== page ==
Averda to manage waste at multi-billion dollar Red Sea project
The company will divert all waste produced during construction of phase one from landfill
Red Sea Development Company, the developer of a mammoth tourism project on Saudi Arabia’s west coast, appointed Averda to manage a facility to handle construction waste.
Averda, which has offices in the UAE, will handle waste generated from 16 luxury hotels across five islands and two inland resorts being built during the project's initial phase. Phase one includes 3,000 hotel rooms, a new international airport, a yacht marina, leisure and lifestyle facilities as well as supporting logistics and utilities infrastructure, including more than 80 kilometres of new roads.
"All forms of waste generated by this enormous undertaking have been considered in the design of the waste system," Red Sea Development Company said in a statement.
In line with the company's policy of zero waste to landfill, tonnes of rubble and concrete waste generated from drilling for the foundations of the infrastructure will be sorted and treated by machinery, which transforms them into smaller particles.
The smaller, pulverised particles will then be reused for other purposes such as aggregate for building roads.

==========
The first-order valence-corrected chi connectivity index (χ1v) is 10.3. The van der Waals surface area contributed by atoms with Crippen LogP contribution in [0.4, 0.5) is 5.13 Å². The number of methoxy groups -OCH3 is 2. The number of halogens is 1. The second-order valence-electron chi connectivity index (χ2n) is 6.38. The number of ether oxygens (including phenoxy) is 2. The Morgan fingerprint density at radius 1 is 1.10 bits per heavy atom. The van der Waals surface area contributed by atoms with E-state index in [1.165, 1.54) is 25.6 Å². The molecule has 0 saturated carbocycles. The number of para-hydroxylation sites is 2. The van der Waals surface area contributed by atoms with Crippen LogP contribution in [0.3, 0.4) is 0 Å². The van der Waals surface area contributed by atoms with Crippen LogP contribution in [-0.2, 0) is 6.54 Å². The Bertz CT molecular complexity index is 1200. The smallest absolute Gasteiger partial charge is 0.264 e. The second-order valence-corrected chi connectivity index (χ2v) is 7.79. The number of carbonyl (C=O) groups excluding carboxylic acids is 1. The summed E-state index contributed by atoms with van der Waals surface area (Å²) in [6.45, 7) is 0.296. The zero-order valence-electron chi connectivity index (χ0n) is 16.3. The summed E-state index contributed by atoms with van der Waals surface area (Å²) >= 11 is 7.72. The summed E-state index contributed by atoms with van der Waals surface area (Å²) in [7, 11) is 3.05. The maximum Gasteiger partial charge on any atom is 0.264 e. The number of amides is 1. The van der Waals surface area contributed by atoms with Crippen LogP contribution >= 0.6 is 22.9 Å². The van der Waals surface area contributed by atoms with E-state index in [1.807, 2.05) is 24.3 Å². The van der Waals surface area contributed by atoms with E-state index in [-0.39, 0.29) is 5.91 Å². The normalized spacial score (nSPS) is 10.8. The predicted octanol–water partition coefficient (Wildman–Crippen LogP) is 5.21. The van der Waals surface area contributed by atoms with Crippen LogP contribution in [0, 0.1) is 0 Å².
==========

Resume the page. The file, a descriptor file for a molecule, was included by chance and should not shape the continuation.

Averda will also tackle waste generated by the workforce employed at the project, which the developer says is equivalent to the population of a small town.
Household waste such as glass, plastics, can and paper will be collected separately, checked and sorted and transformed into new products by local recyclers.
Organic waste from the developing town will be turned into compost, which will be used to fertilise a landscape nursery covering one million square metres. The nursery, completed last year, will provide more than 15 million plants to landscape the project.
Any remaining waste that is non-recyclable and non-compostable will be incinerated in dedicated facilities. The ash generated from this process is then used in the manufacturing of bricks.
“We talk of waste management, but here, nothing is being wasted," Averda's chief executive Malek Sukkar said during an inauguration ceremony for the facility.
Published: February 23, 2021 10:39 AM